Why the Six Nations needs to expand

Since Italy joined the 6 nations back in 2000, it has no doubt done strides for expanding the game into a new market outside of the traditional centres of rugby power in the Northern hemisphere. However, the problem remains that despite the competition being highly competitive with two thirds of the teams winning the Grand Slam since the expansion, the structure of the competition continues to stifle the development of the sport across Europe.

Many have made the case that Italy ought to be relegated out of the Six Nations for repeated poor performances, having accumulated twelve wooden spoons since joining. However, this isn’t the answer to the true problem with European international rugby or the competition itself, which does not allow the consistently improving teams, especially Georgia and Romania, the opportunity to compete against the top tier sides on a consistent basis. With their continued rise in the World Rugby rankings, Georgia now sits two sports above Italy in 12th, and only three spots below France, while Romania are only one place behind Italy in 15th. The exclusion of the Tier 2 teams in Europe is most apparent when it comes to Georgia, who over the decade have won seven of the nine Rugby Europe Championships, the tier below the six nations, yet have seen no recognition for this. Such is the exclusion that in fixture between Georgia and Wales at the Principality Stadium in the Autumn Internationals 2017 was the first fixture between those two sides in their history. As it stands, Tier 2 teams seldom play Six Nations sides unless drawn against them at the World Cup.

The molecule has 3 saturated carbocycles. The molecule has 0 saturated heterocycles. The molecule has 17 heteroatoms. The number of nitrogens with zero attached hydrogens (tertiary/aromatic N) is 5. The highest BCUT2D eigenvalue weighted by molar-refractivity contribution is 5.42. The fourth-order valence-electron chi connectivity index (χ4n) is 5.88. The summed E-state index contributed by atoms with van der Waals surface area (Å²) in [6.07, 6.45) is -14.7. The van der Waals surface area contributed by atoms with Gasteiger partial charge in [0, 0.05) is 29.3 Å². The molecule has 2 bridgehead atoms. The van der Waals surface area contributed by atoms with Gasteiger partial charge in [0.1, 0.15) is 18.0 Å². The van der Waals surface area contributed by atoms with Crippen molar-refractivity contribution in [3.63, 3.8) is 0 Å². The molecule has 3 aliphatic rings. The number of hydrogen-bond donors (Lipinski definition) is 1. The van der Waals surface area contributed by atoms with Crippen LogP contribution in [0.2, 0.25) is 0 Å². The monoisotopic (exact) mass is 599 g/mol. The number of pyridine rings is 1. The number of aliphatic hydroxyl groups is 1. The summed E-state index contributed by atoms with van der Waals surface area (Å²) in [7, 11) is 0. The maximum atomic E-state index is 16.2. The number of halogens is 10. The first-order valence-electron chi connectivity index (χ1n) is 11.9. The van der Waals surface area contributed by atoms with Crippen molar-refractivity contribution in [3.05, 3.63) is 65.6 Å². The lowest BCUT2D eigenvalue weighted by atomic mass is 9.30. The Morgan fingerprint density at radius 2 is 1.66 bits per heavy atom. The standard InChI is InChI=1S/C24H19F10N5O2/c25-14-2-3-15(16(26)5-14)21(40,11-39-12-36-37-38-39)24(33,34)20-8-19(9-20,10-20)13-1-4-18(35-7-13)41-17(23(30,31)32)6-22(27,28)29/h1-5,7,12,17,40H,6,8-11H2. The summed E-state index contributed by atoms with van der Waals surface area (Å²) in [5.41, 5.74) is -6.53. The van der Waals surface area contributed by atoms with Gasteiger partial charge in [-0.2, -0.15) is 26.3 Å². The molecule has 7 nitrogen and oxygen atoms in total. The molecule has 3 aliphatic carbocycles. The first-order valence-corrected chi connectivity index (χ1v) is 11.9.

Although the idea of a promotion/relegation playoff scenario has been floated, this would threaten the financial stability any side that was relegated, to the extent where it is unreasonable for any team who can in such a competitive competition could face that scenario any given year, to ever agree to it. Evidently, what is needed is an expansion of the current competition to allow to game to continue to grow beyond the nations who have dominated the game for decades. This could also help to rejuvenate Italy’s performances within the tournament, giving opponents who they can regularly compete with, instead of being the competitions punching bag which it has been with substantial frequency.

The Six Nations is one of the most highly anticipated annual sporting events in the world, with viewership in 2017 of over 126 million, with TV coverage in 189 countries worldwide. However, if the sport is going to continue to evolve and grow across Europe, and not just sustain for the nations who have the oldest rugby traditions, then the competition needs to expand to include high performing Tier 2 teams.

Michael Finlayson


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